Skip to main content

A New Year's Toast (that fits my life)


This is from Louis Schmier, professor and philosophizer extraordinaire. He describes how he will toast the new year. (To read his whole blog post, go here.)
"I'll pour a quiet glass of champagne then or on 2010 January's first day and lift it to this coming year's surprises, to all the coming unawares, to the inevitable reshuffling of the deck, to the complexity of it all, to what I cannot now know, to what I cannot now guess, to what I have no clue, to what I cannot now control, to what I cannot now guarantee, to the out-of-the-blue bolt of lightning, to the unpredicted, to the unexpected, to the unfamiliar, to the without warning, to the out of nowhere, to the unforeseen, to never stepping into either the same river or class, to all the twists and turns in life's road that will keep me from falling asleep at the wheel, to the unplanned interruptions that like an earthquake will shake me from the doldrums of routine, to the as yet unknown challenges that will keep me from atrophying, and to the unanticipated adventures that will keep me questing for truer answers."
Later in his post, he goes on to say:
"But, as M. Scott Peck had once said, our shining moments are more likely to occur when we are deeply shaken from our smug comfort and complacency. After all, what else but "new" can teach me lessons from the rich experiences of everyday life, pose alternatives thoughts and feelings and actions, alter courses, transform hopelessness into hopeful, disbelief into belief, resignation into expectation, an ugly "ugh" into a beautiful "wow, "blah into spirited, unhappiness into bliss, dream into real, plod into dance, "no" into a "yes," numbness into aware, pessimism into optimism, and callousness into love? What else would keep me better focused on and moving towards my vision, as well as working my way there? What else would offer me a tool to avert being hypnotized into sleep walking into class and teaching in my sleep? What else would stimulate my mind, heart, and soul? What else would keep every fiber of my being on full alert? What else would rouse my curiosity? What else would fuel my imagination and creativity? What else would give me the chance to sow, blossom, and ripen? What else would give me an opening to become a better person? What other occasions would be as exciting, adventurous, enriching, satisfying, meaningful, and significant?"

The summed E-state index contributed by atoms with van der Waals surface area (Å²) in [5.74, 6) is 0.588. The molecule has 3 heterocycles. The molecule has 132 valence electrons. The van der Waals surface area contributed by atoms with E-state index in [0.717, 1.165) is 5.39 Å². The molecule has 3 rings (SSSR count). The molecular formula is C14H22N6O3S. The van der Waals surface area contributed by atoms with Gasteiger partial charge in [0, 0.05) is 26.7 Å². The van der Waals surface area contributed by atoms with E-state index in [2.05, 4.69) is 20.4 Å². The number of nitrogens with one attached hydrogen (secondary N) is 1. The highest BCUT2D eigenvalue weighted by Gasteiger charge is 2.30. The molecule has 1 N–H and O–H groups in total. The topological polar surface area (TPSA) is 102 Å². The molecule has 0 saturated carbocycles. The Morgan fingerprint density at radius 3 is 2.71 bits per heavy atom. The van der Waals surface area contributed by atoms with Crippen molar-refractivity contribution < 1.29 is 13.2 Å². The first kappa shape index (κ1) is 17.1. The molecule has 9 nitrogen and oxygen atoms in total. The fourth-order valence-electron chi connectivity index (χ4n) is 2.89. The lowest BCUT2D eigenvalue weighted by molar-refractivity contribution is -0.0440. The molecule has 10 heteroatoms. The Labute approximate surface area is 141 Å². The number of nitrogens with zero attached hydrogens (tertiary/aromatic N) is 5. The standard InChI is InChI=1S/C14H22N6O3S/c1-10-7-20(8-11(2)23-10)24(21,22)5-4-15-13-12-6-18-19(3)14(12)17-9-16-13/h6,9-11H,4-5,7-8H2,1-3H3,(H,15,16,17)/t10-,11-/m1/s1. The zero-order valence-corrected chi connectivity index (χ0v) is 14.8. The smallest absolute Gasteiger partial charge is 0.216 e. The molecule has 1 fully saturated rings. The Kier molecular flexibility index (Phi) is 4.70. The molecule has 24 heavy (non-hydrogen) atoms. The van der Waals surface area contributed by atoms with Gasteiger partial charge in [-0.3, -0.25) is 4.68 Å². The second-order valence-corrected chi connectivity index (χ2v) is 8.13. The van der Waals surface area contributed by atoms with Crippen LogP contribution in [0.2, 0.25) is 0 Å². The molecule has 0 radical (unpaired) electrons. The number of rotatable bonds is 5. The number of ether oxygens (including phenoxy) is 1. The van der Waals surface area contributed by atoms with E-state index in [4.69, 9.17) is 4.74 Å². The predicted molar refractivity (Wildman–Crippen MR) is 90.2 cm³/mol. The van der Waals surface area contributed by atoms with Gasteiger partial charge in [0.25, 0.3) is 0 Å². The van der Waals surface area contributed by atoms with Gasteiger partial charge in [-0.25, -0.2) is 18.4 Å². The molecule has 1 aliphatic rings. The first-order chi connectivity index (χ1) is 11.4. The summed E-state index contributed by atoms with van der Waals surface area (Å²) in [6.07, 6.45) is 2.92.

So, will you raise your glass with me? Here's to the wondrous blessings of discomforting serendipity in the coming New Year! See you and talk to you all in 2010! May you each be joyful and blessed in the inevitable coming unknowns of the New Year!!"

Comments

Popular posts from this blog

"ABD" -- what does it really mean?

I thought I knew what the definition of ABD was. It was exactly the same as defined here in Carnegie Mellon's University Doctoral Candidate Policies for All But Dissertation (ABD) : After the completion of all formal degree requirements other than the completion of and approval of the doctoral dissertation and the public final examination, doctoral candidates shall be regarded as All But Dissertation(ABD). I have, though, occasionally run into the term ABD being used as a somewhat disparaging designation for one who fulfills the formal degree requirements of the Ph.D. but never finishes the dissertation, and then quits the program. Most recently, I saw it in What They Didn' t Teach You in Graduate School: 199 Helpful Hints for Success in Your Academic Career , by Paul Gray and David E. Drew. Number 9 of their helpful hints is one that I strongly agree with: "Remember that a Ph.D. is primarily an indication of survivorship." They go on to say, "You stuck w

The Second Holiday Writing Challenge for Academics

Here's a little boost for those who need a little kickstart to write over the holidays.  I first offered a Holiday Writing Challenge  back in 2005, so I'd say it's about time to do it again. Here's what you do: Post in the comment section: what you'd like to work on (if anything) over the holidays, and the maximum amount of time you'd like to spend on it daily . Please keep this time limit reasonable and low unless you're under huge deadline pressure -- in which case you don't need this challenge in order to get something done! Whether you're a professor or a grad student, make sure you get a copy of the Dissertation Toolkit.  These tools will give you more information and tips for productive and creative writing.  For those of you who have had trouble making yourself write, you may want to start with VERY short writing goals . Even 5 or 10 minutes will be enough to get you jumpstarted.  Don't go more than 25 or 30 minutes withou

Academic Exhaustion Syndrome: Four Recovery Strategies

The semester’s over. If you’re anything like the academics I coach, you feel like death warmed over.  Those last stacks of grading got done on sheer will, determination and fumes. And this is before considering your writing deadlines, committee responsibilities, and other demands.  You are suffering from Academic Exhaustion Syndrome.  Academic Exhaustion Syndrome (an advanced, more scholarly state of burn out) is a state of emotional, and physical exhaustion caused by prolonged stress, ending with grading, over the course of the semester and academic year. As the stress continues, you begin to lose interest and motivation to work, you have fantasies of standing up and screaming in the middle of a meeting, and you wonder what temporary loss of reality testing made you decide to become an academic.  This dreaded Syndrome can: Reduce your productivity and saps your energy Make you irritable and have thoughts of strangling an undergraduate Make you feel like you have nothing more to g